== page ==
If you read our title and thought Bitcoin and Blockchain were going to take the music industry by storm because they’re the hottest new hip-hop collaboration, you’d be wrong. While there may actually be two artists out there called Bitcoin and Blockchain, we’re not talking about them (if they do exist). What we’re talking about is technology from the financial world that looks set to redefine the way the music business operates.
And today we’re here to explain the how and the why.
Bitcoin Brought Equality to Online Betting
Surely something to do with finance couldn’t help the music industry? Consider this, when online casino gaming first came to prominence back at the turn of the millennium, everyone around the world was forced to play in one main currency: USD. After making a deposit in their native currency, the casino would then convert it to USD for use at the tables. Then, once a player had finished, they’d have to request a withdrawal that would then have to be switched from USD to their own currency.
Fast-forward a few years after the advent of Bitcoin (launched in 2009) and players don’t have this issue anymore. Because Bitcoin is a decentralized, online currency, it’s not restricted by geographical borders. Essentially, players from anywhere can ante-up using Bitcoin. For example, two players, one from the UK and one from Sweden, were to visit VegasCasino, they’d both be able to deposit, play and withdraw in the same currency: Bitcoin. In an industry where small margins count, avoiding currency conversion charges (which occur during deposits and withdrawals) is something all players want to do.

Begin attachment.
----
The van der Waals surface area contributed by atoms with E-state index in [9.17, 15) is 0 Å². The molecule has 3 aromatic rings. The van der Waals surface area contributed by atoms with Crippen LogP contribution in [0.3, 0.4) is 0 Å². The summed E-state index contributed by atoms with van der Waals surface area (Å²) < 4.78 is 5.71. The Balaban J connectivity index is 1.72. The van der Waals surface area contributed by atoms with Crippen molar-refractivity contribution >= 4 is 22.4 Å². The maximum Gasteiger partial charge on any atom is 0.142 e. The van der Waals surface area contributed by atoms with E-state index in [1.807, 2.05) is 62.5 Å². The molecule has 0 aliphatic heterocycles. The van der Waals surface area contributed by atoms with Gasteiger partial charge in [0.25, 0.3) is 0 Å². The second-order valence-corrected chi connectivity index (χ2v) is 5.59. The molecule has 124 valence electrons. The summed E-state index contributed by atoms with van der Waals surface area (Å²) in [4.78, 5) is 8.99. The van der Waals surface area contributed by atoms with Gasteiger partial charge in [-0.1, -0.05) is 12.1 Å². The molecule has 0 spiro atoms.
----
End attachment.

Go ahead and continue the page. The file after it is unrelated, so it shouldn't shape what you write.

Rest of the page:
Were it not for Bitcoin and platforms like VegasCasino, the iGaming industry would be stuck in its old ways. So, if it can have a positive impact there, it can certainly do something good for the music business. What that is at this stage is still up for debate, but there are two companies currently exploring the potential value of Bitcoin or, more specifically, the system behind it, known as blockchain.
Blockchain Creates a Secure, Indelible Record of Events
In simple terms, blockchain is a virtual ledger that records each Bitcoin transaction and encrypts it at the point of transfer. This basically means that each transaction is locked in place and, while it can be viewed, it can’t be modified. The benefit of this is that it cuts down on fraud and makes all kinds of data a lot more secure.
Taking this technology, Ujo is looking to create a smart contracts system that allows artists both new and established to have more control over royalties and licensing. The system will be open-source so that businesses can plug in and create their own models, but the basic premise is that blockchain-style technology will allow revenue from a track to be divided up according to a real life contract (X gets this, Y gets this etc) without the need for an intermediary.
For aspiring artists, a system like this will not only allow them to get a fairer share of the pie, but it will stop 12.7% (an average) of royalties going towards “operating costs” of performing rights societies. Moreover, the artist will have more control over the distribution of funds and, once set, the system can’t be changed, which will help alleviate potential legal contract disputes.
Artists Can Take Back Control thanks to Bitcoin
Like Ujo, PeerTracks wants an artist to get more for their worth with a Bitcoin-style token system. In essence, PeerTracks will be a streaming platform where blockchain technology allows artists to earn revenue directly from each user that listens to their tracks. Each artist on the system creates a set amount of tokens which then can’t be changed.
Once these tokens have been distributed, users can then create subcurrencies which will then have their own value. Over time, the value of the subcurrency will determine the value of the artist. The most popular they are, the more a token will be worth. The fewer listens they receive, the less the tokens are worth.
For up and coming R&B artists, this system is fantastic as it allows them to earn what they’re actually worth and not what a record label says they’re worth. Public opinion has always been the lifeblood of artists, but record labels have often sucked novices dry. These new systems put the power back in the hands of the artist and it’s all thanks to Bitcoin. Although we’re not quite there yet, it seems as though an innovation from the world of finance really is going to chance the music business for the better.